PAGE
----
Layout includes a great deal of specialist things most EEs don't do or know (setting up the board, setting up the stack, footprint generation etc) that layout people are trained to do and generally do very well. In those areas it is not a reasonable to expect the electrical designer to know or do those things, just as it is not reasonable to expect the layout person to understand all the details of why I may have set (for instance) net spacing rules.
Once well into layout, I have actually done some of the layout for a number of reasons. Generally I tell my layout people what must be done (and set rules at the top level so they are guided anyway). Done properly, there is no reason this needs to be inefficient.
Cheers
PeteS
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All those checks and rechecks are not "just inefficiency". A good layout person will catch stuff an engineer has glossed over or failed to document properly. The review process itself may cause the engineer to notice a dumb mistake before stuff is produced. Of course, that may also fail to be the case...I saw an example many years ago where the layout person did the layout, and the engineer checked it, and errors persisted right into shipped product - errors which I (as an outside consultant working on version control for drawings and PCB art) found within a few hours of doing some basic checks - and I hadn't even completed college at that point. That was not the best-run company.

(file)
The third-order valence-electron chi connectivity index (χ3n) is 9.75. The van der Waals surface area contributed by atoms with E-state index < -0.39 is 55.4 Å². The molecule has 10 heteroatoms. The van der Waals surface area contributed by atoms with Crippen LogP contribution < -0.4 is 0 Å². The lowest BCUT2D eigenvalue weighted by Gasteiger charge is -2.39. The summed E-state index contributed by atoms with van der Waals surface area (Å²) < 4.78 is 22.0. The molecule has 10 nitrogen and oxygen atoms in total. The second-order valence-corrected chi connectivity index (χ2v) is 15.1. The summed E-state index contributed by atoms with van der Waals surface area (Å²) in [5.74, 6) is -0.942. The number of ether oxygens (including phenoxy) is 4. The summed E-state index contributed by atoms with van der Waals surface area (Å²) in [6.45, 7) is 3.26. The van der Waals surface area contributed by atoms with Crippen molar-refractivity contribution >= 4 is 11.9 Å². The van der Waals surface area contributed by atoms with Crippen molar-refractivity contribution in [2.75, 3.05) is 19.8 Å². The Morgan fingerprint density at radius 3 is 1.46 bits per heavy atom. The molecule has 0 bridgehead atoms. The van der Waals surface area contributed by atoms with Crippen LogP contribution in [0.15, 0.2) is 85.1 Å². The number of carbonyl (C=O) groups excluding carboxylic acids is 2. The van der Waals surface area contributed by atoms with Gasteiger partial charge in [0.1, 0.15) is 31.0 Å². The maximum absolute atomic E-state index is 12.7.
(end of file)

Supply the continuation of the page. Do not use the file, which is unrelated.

--
Cats, coffee, chocolate...vices to live by

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wrote:

The checks and rechecks that I'm referring to are done by myself to ensure that the pcb designer has done what I have asked. It's been my experience that anytime any kind of change is made, the whole board must be re-checked. Sometimes, areas of the board that are not supposed to be affected by the change, mysteriously are.
I tend to get pretty involved in the layout (specifying locations/ division of power and ground planes, specifying general routing of critical nets, isolation of analog and digital return paths, etc.). There's a lot of back and forth that takes place between myself and the pcb designer. The level of documentation that would be required to complete express to the pcb designer what is required would be a larger effort than doing the layout myself, hence, the inefficiency. Not to mention, I have to check and recheck until it's finally done right.
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BJ wrote:

In the past I had a contract layout guy who would do what I asked on a specific change but at the same time change back something that was previously changed - quite annoying.
Cheers
PeteS
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BJ wrote:

It's called, "delegation". The idea is that you invest the considerable time and effort *once* to build up a supportive environment and then go on to enjoy the benefits of that environment, year after
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Palindrome wrote:

[snip] ?
Assuming that the environment continues to maintain quality standards.
Its also useful to review the output of the process a few steps down the road to see if what you had intended is actually what's getting built. Or if something about your design could stand some improvement to get a better product.